What if your gun dog doesn’t know how to jump?
A reader pointed out his cocker used to jump readily into a vehicle, but for some unknown reason it now completely refuses to do so and has to be lifted in every time. Obviously there are a few points we need to get sorted here, but the first thing is to get the gun dog jumping confidently.
I find a low, rabbit-netting fence is ideal. It helps if there’s a board along the top of the wire so the gun dog can see how high it has to jump and, if necessary, use it as a platform to help it scramble over. Remember, as a trainer you need to offer an incentive so the dog enjoys jumping – as well as the reward that follows for performing the task.
Down here at Tawnyhill I’ve created the ideal set up by using our smallest rabbit pen. In a nutshell, when we’re steadying a young dog in this pen the reward to jump is, literally, being able to see, and flush, rabbits.
With a retriever you obviously don’t want it to get into the general habit of flushing rabbits, so the reward has to take the form of a retrieve. Incidentally, at this stage be careful you don’t give the dog a dummy that it’s not normally enthusiastic about retrieving. For example, a lot of dogs will retrieve a canvass dummy adequately, but they’re mad keen to get hold of a rabbit-skin dummy or item of cold game.
If you decide to use cold game, try and use something fairly small to start with, such as a partridge or feral pigeon, because this will make it easier for the dog when it’s jumping. You then gradually increase the size and weight of the retrieve to the largest cock pheasant – or whatever game you are likely to shoot.
The first jumping lesson should be a relaxed affair, with the dog on a lead. Remember to encourage the dog all the time. With a spaniel we step over the jump first and then, with lots of encouragement (even helping the spaniel to scramble over if necessary) ask the dog to follow. This is usually the first step a dog takes to becoming a proficient jumper.
Don’t overdo the jumping for a start; one or two times for each lesson in the rabbit pen is usually sufficient. We often find a dog will become so enthusiastic to get into the rabbit pen it will start to jump the fence as soon as you get to it.
There is one situation where things can start to go wrong, particularly where cocker spaniels are concerned. Being the characters they are, they soon work out that if they sit next to the fence – looking at you with appealing eyes – you will pick them up and lift them over.
Now, with most cockers any kind of touching by you is absolute bliss to them. So, going back to what my client said about his dog: I asked him if he ever picked it up and lifted it in the back of the car?
He confirmed this was the case, saying he’d only done so because his wife had put pressure on him to pick the poor little dog up instead of making it jump. At this point the penny dropped – the little fellow was refusing to get into the car simply because it knew it was going to be lifted in!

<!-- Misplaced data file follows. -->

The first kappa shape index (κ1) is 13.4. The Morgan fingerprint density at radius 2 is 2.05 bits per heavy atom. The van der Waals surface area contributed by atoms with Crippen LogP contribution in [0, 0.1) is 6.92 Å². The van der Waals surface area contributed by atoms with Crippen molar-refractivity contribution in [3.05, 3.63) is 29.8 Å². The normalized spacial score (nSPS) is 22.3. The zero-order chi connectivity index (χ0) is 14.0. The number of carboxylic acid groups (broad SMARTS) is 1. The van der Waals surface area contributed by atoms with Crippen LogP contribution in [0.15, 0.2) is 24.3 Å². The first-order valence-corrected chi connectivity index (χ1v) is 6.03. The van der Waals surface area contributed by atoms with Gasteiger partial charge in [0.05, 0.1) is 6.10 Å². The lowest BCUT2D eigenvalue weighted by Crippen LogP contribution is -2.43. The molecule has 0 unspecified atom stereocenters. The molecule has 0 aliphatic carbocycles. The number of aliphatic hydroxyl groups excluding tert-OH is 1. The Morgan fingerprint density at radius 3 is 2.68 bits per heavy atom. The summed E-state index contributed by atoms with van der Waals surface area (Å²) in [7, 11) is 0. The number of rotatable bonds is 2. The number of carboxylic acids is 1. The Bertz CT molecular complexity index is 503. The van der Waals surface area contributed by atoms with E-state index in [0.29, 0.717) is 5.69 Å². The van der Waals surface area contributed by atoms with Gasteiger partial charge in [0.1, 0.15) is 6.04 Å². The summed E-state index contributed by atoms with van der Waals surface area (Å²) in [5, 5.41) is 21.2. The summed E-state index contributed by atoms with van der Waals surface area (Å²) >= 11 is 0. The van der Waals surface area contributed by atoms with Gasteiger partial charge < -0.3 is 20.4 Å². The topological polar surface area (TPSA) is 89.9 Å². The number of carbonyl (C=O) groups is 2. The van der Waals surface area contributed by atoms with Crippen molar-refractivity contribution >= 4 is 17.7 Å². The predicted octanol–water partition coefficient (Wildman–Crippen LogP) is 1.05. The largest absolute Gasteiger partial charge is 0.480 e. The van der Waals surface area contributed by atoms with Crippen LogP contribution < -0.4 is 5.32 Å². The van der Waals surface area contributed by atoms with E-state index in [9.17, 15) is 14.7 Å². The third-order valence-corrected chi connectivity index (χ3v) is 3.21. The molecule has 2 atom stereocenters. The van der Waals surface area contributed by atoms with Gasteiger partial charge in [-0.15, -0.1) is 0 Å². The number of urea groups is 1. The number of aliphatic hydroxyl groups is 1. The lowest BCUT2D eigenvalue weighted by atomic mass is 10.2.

Anyway, let’s get back to training our own spaniel to jump.
When the dog is happy jumping a small fence to get into the pen, we start to introduce the ‘over’ command which makes the dog associate the command with the act of jumping.
At this stage of the game we keep the dog on a fairly long lead so we can introduce a measure of control over its actions. The next step is to hup the dog as we approach a fence, pause for a short while, then give it the over command.
Remember to encourage the dog to jump. Immediately it lands on the other side we hup it again. Obviously we can control the dog’s actions with the longer lead and by doing this exercise on a daily basis the lesson will soon become second nature. Eventually the dog will hup as you approach a fence without being asked to do so. We can now dispense with the use of the longer lead and gradually expand the dog’s jumping ability to take on other obstacles, but only ever on command.
This is important because the lesson can save some rather large veterinary bills when the time comes to take to the shooting field proper.
And for retrievers?
With retrievers we follow a similar programme to the one explained already, the only real difference is we use a dummy as the incentive to get the dog to jump over the fence initially, not the sight of a rabbit.
The way we approach this is by sitting the dog a couple of yards away from the fence. Throw the retrieve over, give the dog the fetch command and just as it jumps over, introduce the over command.
When the dog is jumping cleanly and confidently (both with and without the retrieve) we then start to increase the distance we send the dog to a fence. When the dog approaches the jump we should always give the over command but with a retriever we do not insist on it stopping first before jumping.
However, what we do need to do is occasionally stop the dog on the whistle on its way to a jump. In this way we know we can always stop the dog on its way to a retrieve if we can see the jump it’s about to tackle is dangerous. We still insist, however, on the dog jumping to command at the later stages.
Tony can be contacted at Tawnyhill Gundogs. Telephone 01795 886046, or check out his website at: www.tawnyhillgundogs.co.uk